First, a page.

EYEWITNESS NEWS (WBRE/WYOU) — With Halloween just around the corner, many travelers are heading to their favorite spooky spots and bringing their costumes with them of course.

However, The Transportation Security Administration (TSA) wants to alert all the ghouls and goblins that will be travelling through security checkpoints this Halloween.

Despite TSA’s no-pranking security practices, costumed passengers don’t need to worry about stifling their holiday spirit. TSA Officers will screen all passengers dressed in costumes, but they must keep in mind TSA will be screening for any prohibited items.

Here are some Halloween travel tips from TSA to remember to have a safe and spooky scary season:

  • When traveling with homebrewed potions and lotions, remember TSA`s magic 3-1-1 rule.
    • This means if traveling with a liquid, gel, cream, paste, or lotion (including fake blood) each item can only be 3.4 ounces or less and must fit into a plastic quart-sized bag if being carried through a security checkpoint. If you can spill it, spray it, spread it, pump it, or pour it, the rule applies. Larger quantities of liquids should be packed in a checked bag.
  • A costume prop is irresistible sometimes but, whether fake or real props such as knives, hatchets, pitchforks, light sabers, brooms, swords, and scythes must be placed in checked baggage.
    • Never pack any explosive replicas, including grenades, bombs, or rocket launchers as these items are all prohibited in both carry-on and checked bags.
  • If passengers have a sweet tooth, candy of all sizes is allowed through the checkpoint but liquid quantities must follow the 3-1-1 rule. It’s a good practice to remove any large bags of candy from a carry-on bag and place it in a bin so TSA Officers can easily identify it as something not more sinister than sugary treats.
  • If your Halloween garb includes a mask, it`s best not to wear it through security. Passengers wearing masks at the checkpoint will be asked to remove them so TSA Officers can properly identify them. Masks are fine when placed in a carry-on bag and can be put back on after going through the checkpoint.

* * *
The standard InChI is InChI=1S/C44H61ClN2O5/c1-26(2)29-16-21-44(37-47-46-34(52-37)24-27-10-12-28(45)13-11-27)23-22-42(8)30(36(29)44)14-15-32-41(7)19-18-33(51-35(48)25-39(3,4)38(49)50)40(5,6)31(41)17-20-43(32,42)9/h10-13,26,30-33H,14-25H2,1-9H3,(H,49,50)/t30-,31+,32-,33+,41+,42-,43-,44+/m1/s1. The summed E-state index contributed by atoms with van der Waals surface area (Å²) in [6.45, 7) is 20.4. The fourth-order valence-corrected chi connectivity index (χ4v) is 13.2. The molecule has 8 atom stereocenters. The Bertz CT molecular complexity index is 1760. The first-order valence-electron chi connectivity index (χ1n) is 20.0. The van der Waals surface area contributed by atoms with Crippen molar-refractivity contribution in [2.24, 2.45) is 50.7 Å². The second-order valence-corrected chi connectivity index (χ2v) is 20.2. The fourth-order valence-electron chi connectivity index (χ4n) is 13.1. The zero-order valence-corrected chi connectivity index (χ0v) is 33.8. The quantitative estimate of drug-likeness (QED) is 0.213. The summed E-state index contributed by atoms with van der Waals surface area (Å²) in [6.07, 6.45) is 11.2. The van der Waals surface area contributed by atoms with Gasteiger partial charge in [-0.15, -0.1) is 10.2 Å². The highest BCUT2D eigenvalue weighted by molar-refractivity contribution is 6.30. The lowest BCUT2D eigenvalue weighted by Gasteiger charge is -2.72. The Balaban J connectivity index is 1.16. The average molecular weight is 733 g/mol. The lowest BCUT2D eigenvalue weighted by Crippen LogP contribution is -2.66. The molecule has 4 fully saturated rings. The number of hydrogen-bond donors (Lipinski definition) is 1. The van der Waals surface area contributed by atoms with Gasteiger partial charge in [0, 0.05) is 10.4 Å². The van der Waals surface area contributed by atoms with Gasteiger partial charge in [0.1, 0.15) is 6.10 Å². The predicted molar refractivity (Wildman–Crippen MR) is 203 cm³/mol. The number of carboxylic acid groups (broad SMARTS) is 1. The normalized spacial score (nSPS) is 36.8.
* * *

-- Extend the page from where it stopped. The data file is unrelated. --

• A painted face in homage to IT is perfect for nighttime terror, but TSA prefers travelers not to fully paint their faces when traveling through checkpoints as officers still need to match travelers to their ID pictures.
  • A superhero without a cape often spells disaster, but when passing through a security checkpoint, please place capes in a carry-on bag or bin until the screening process is complete. A cape could trigger an alarm at the body scanner, resulting in a longer security process.
  • Juggling a jack-o-lantern through security is not advised but it is allowed. Whether the pumpkin is decorated or carved, feel free to bring it in a carry-on bag. However, pumpkin spice lattes and pumpkin butter that is liquid, creamy, or spreadable have to be in containers of 3.4 ounces or less and placed in your resealable liquids bag. Otherwise, those items must be in a checked bag.

Below are some examples of Halloween props that have been confiscated by TSA:

“Batman Batarang”

This batarang, which has two razor-sharp blades, was removed from a traveler`s carry-on bag at Buffalo-Niagara International Airport earlier this year.

Courtesy: TSA

A martial arts weapon known as “Sai Swords”

These sai swords, which are popular with Teenage Mutant Ninja Turtles, were removed from a traveler’s carry-on bag at Baltimore/Washington International Thurgood Marshall Airport in Maryland earlier this year.

Courtesy: TSA

“Old Fashioned Axe”

This lightweight prop was removed from a traveler`s carry-on bag at Newark Liberty International Airport in New Jersey, earlier this year.

Courtesy: TSA

“Replica handgun”

This replica gun was removed from a carry-on bag at Huntington Tri-State Airport in West Virginia, earlier this year.

Courtesy: TSA

“Replica Hand Grenade”
This replica hand grenade was removed from a carry-on bag at Frederick Douglass Greater Rochester International Airport.

Courtesy: TSA

“Bullet Belt”

This fake bullet-lined belt was not permitted through the security checkpoint at John F. Kennedy International Airport in New York City, earlier this year.

Courtesy: TSA

If any traveler is unsure if an item should be packed in a carry-on bag or checked bag, TSA urges passengers to ask them on Twitter or Facebook Messenger at @AskTSA.

Travelers may also send a question by texting “Travel” to AskTSA (275-872).